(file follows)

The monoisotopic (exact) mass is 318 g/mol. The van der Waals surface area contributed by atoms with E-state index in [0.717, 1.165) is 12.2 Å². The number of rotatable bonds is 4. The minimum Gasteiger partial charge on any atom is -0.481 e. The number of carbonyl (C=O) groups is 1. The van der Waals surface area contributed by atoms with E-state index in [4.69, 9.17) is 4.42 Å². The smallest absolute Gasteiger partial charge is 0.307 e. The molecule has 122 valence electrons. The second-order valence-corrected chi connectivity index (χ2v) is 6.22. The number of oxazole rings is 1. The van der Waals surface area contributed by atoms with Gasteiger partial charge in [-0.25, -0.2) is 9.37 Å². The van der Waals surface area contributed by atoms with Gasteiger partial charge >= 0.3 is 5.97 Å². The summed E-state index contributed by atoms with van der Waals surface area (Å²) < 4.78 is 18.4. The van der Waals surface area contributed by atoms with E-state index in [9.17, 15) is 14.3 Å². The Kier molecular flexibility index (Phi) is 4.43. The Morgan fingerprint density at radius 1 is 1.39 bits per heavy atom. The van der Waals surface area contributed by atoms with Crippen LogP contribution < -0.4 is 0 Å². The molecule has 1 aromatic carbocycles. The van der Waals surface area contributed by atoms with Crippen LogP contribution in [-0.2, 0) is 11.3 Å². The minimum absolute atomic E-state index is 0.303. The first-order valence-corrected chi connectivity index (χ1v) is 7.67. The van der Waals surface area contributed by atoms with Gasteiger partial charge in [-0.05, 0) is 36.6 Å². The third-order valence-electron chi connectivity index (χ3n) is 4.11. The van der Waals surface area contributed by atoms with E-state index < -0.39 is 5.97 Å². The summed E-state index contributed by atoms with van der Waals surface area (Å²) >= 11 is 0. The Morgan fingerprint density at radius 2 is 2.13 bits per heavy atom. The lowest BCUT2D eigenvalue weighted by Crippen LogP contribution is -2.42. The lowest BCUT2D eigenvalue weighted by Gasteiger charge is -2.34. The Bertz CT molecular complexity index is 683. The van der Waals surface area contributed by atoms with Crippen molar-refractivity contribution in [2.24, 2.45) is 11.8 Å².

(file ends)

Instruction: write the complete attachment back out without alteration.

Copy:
The monoisotopic (exact) mass is 318 g/mol. The van der Waals surface area contributed by atoms with E-state index in [0.717, 1.165) is 12.2 Å². The number of rotatable bonds is 4. The minimum Gasteiger partial charge on any atom is -0.481 e. The number of carbonyl (C=O) groups is 1. The van der Waals surface area contributed by atoms with E-state index in [4.69, 9.17) is 4.42 Å². The smallest absolute Gasteiger partial charge is 0.307 e. The molecule has 122 valence electrons. The second-order valence-corrected chi connectivity index (χ2v) is 6.22. The number of oxazole rings is 1. The van der Waals surface area contributed by atoms with Gasteiger partial charge in [-0.25, -0.2) is 9.37 Å². The van der Waals surface area contributed by atoms with Gasteiger partial charge >= 0.3 is 5.97 Å². The summed E-state index contributed by atoms with van der Waals surface area (Å²) < 4.78 is 18.4. The van der Waals surface area contributed by atoms with E-state index in [9.17, 15) is 14.3 Å². The Kier molecular flexibility index (Phi) is 4.43. The Morgan fingerprint density at radius 1 is 1.39 bits per heavy atom. The van der Waals surface area contributed by atoms with Crippen LogP contribution < -0.4 is 0 Å². The molecule has 1 aromatic carbocycles. The van der Waals surface area contributed by atoms with Crippen LogP contribution in [-0.2, 0) is 11.3 Å². The minimum absolute atomic E-state index is 0.303. The first-order valence-corrected chi connectivity index (χ1v) is 7.67. The van der Waals surface area contributed by atoms with Gasteiger partial charge in [-0.05, 0) is 36.6 Å². The third-order valence-electron chi connectivity index (χ3n) is 4.11. The van der Waals surface area contributed by atoms with E-state index < -0.39 is 5.97 Å². The summed E-state index contributed by atoms with van der Waals surface area (Å²) >= 11 is 0. The Morgan fingerprint density at radius 2 is 2.13 bits per heavy atom. The lowest BCUT2D eigenvalue weighted by Crippen LogP contribution is -2.42. The lowest BCUT2D eigenvalue weighted by Gasteiger charge is -2.34. The Bertz CT molecular complexity index is 683. The van der Waals surface area contributed by atoms with Crippen molar-refractivity contribution in [2.24, 2.45) is 11.8 Å².